Editor’s note: For two weeks, Telluride Mountain School High School students put aside textbooks and turned their attention to water. With the help of local experts on water and media, they researched, wrote, and presented everything there is to know about Telluride water– where it comes from, how it’s cleaned, and what the fate of future snowpack is. This first entry, by senior Claire Ricks, is part one of a five-part series on Telluride water….

Two Weeks Full of Water
by Claire Ricks

These days, I have a hard time remembering to drink enough water. Sixty-four ounces a day,
I’m told, is ideal. In the morning, however, I don’t even think about the fifty gallons I use
in a twenty-minute shower. Let alone where it comes from and where it goes afterward. I rare-
ly think about water. At least when it’s not making a beautiful river or at that beach where I’d
love to be. After this week, though, water use will be on my mind much more.

hiking up to lizard head

Telluride Mountain School students hike at Lizard Head to investigate snowpack.

It started with three seniors, four sophomores, nine freshmen—all in one foul-smelling room. And it wasn’t because of the freshmen this time. We were at the water treatment plant for our little town, Telluride. This is where all the toilet flushes, all the relaxing showers, everything that goes down any drain, ends up. Therefore, the smell.
Here, water is treated and put back in the river. Bella Hamm’s “Bugs in Your Water” gives a different insight into the bacteria and “bugs” used to treat wastewater.

Turns out water moves in a cycle; the snowpack we all measured the day before, some of it melted, turned into runoff, made its way down in creeks and rivers,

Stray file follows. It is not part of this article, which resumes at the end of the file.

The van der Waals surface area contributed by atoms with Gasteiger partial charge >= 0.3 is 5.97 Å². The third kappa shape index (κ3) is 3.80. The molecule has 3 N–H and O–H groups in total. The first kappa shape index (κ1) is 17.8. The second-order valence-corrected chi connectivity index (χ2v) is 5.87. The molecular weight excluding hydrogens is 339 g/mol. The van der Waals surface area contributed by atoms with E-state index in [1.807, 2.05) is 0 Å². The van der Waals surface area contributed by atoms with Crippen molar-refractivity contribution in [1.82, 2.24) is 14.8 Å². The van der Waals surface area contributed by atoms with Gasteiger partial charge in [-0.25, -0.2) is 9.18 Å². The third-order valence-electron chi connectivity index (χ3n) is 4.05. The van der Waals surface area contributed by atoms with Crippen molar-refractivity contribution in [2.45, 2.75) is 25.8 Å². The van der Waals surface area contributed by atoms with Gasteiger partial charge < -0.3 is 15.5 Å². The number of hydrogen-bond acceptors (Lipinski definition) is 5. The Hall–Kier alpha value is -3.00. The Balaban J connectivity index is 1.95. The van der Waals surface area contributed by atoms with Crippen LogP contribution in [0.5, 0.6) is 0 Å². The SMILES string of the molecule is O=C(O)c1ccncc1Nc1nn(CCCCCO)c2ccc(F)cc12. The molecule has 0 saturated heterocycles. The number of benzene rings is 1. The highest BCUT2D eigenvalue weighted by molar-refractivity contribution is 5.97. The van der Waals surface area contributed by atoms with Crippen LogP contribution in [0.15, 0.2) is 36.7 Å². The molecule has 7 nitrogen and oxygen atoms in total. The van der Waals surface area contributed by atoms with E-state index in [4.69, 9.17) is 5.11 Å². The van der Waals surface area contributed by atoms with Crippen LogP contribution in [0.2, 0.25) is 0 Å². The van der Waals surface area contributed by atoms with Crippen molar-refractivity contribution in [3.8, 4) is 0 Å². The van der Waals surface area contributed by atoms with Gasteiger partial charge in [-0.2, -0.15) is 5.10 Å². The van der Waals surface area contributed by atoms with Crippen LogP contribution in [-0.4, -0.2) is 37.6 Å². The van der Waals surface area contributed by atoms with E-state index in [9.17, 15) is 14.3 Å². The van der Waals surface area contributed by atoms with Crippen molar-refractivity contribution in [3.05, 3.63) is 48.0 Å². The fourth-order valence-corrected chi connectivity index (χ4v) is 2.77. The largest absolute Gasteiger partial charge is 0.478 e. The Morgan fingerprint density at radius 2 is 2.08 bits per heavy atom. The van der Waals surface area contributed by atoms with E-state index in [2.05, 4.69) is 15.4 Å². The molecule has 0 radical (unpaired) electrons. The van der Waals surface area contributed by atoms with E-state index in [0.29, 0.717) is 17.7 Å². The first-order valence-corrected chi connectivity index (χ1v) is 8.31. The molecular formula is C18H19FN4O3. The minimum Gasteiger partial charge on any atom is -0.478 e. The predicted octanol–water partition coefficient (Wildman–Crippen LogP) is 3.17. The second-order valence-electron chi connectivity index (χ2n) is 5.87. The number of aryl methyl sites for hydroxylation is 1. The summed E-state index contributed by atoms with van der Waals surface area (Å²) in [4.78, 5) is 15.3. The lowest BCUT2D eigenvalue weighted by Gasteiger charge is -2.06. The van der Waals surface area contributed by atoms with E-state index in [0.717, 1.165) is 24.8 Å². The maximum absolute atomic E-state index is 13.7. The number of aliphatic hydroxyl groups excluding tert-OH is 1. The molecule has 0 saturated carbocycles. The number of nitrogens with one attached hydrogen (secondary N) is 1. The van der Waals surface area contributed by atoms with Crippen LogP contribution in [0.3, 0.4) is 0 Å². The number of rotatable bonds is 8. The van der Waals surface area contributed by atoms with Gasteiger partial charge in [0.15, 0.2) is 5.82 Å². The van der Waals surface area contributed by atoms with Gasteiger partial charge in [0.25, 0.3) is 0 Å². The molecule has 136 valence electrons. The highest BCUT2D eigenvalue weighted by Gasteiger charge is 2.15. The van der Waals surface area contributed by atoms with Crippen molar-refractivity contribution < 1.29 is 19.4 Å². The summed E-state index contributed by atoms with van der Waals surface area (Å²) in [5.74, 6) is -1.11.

which ended up in my faucets, was used, went down the drain, traveled to the water
treatment plant, was treated, and entered the river once again. Read Theo Rolf’s
article, “Snow, Telluride’s Cold Commodity” to understand that the snowpack affects everyone throughout the year. Skiers in winter, farmers in the summer. And anyone who likes water.

People like John Duncan, the owner of Telluride Outside, gave us a narrative on how
water affects his livelihood. Duncan runs a guiding company and if there is not enough water in the rivers from the snowpack’s runoff, he cannot send people out in rafts. An entire industry shorted.

snow core sample with benny

Telluride Mountain School Students take a core sample of the snow and analyze snow density.

The Telluride Mountain School’s entire high school studied water, wrote about water, and took photographs of water. Two weeks full of water. And I must say, I think this was important— if not vital—in the changing climate we are living in. Water is everything to humans. We live with water, and without water, we wouldn’t be here. Now, in this day and age, most of our water use is unnecessary.

Is it imperative that I use 3.5 gallons per toilet flush? And do I really need that shower to survive? Maybe.

But I can’t say that many high schoolers across the United States know exactly where their water comes from, where it goes after they use it, and what snowpack has to do
with farming in the summer. At the Mountain School, though, we do.

Check out this podcast with Micah Hesse to learn more about Mountain School’s journey up to Lizard Head to investigate local snowpack.






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